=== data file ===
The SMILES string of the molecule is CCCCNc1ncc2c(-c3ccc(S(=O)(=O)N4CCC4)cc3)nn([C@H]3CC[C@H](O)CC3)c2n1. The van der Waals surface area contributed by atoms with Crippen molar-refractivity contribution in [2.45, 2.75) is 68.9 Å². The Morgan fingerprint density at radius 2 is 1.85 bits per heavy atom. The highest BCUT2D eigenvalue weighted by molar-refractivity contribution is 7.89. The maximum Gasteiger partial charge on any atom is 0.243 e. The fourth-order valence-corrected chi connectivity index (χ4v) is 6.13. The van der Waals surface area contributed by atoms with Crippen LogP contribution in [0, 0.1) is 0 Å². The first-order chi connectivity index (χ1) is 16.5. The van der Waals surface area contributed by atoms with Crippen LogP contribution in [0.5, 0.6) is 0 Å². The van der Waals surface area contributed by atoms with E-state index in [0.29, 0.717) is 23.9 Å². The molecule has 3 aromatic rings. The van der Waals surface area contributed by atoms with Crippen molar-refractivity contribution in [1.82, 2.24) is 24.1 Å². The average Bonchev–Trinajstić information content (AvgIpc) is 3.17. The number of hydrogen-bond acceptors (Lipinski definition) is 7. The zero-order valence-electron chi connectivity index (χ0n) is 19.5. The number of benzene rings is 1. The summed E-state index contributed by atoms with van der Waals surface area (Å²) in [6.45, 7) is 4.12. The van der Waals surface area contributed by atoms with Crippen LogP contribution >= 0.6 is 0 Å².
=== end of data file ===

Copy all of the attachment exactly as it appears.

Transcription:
The SMILES string of the molecule is CCCCNc1ncc2c(-c3ccc(S(=O)(=O)N4CCC4)cc3)nn([C@H]3CC[C@H](O)CC3)c2n1. The van der Waals surface area contributed by atoms with Crippen molar-refractivity contribution in [2.45, 2.75) is 68.9 Å². The Morgan fingerprint density at radius 2 is 1.85 bits per heavy atom. The highest BCUT2D eigenvalue weighted by molar-refractivity contribution is 7.89. The maximum Gasteiger partial charge on any atom is 0.243 e. The fourth-order valence-corrected chi connectivity index (χ4v) is 6.13. The van der Waals surface area contributed by atoms with Crippen LogP contribution in [0, 0.1) is 0 Å². The first-order chi connectivity index (χ1) is 16.5. The van der Waals surface area contributed by atoms with Crippen LogP contribution in [0.5, 0.6) is 0 Å². The van der Waals surface area contributed by atoms with E-state index in [0.29, 0.717) is 23.9 Å². The molecule has 3 aromatic rings. The van der Waals surface area contributed by atoms with Crippen molar-refractivity contribution in [1.82, 2.24) is 24.1 Å². The average Bonchev–Trinajstić information content (AvgIpc) is 3.17. The number of hydrogen-bond acceptors (Lipinski definition) is 7. The zero-order valence-electron chi connectivity index (χ0n) is 19.5. The number of benzene rings is 1. The summed E-state index contributed by atoms with van der Waals surface area (Å²) in [6.45, 7) is 4.12. The van der Waals surface area contributed by atoms with Crippen LogP contribution >= 0.6 is 0 Å².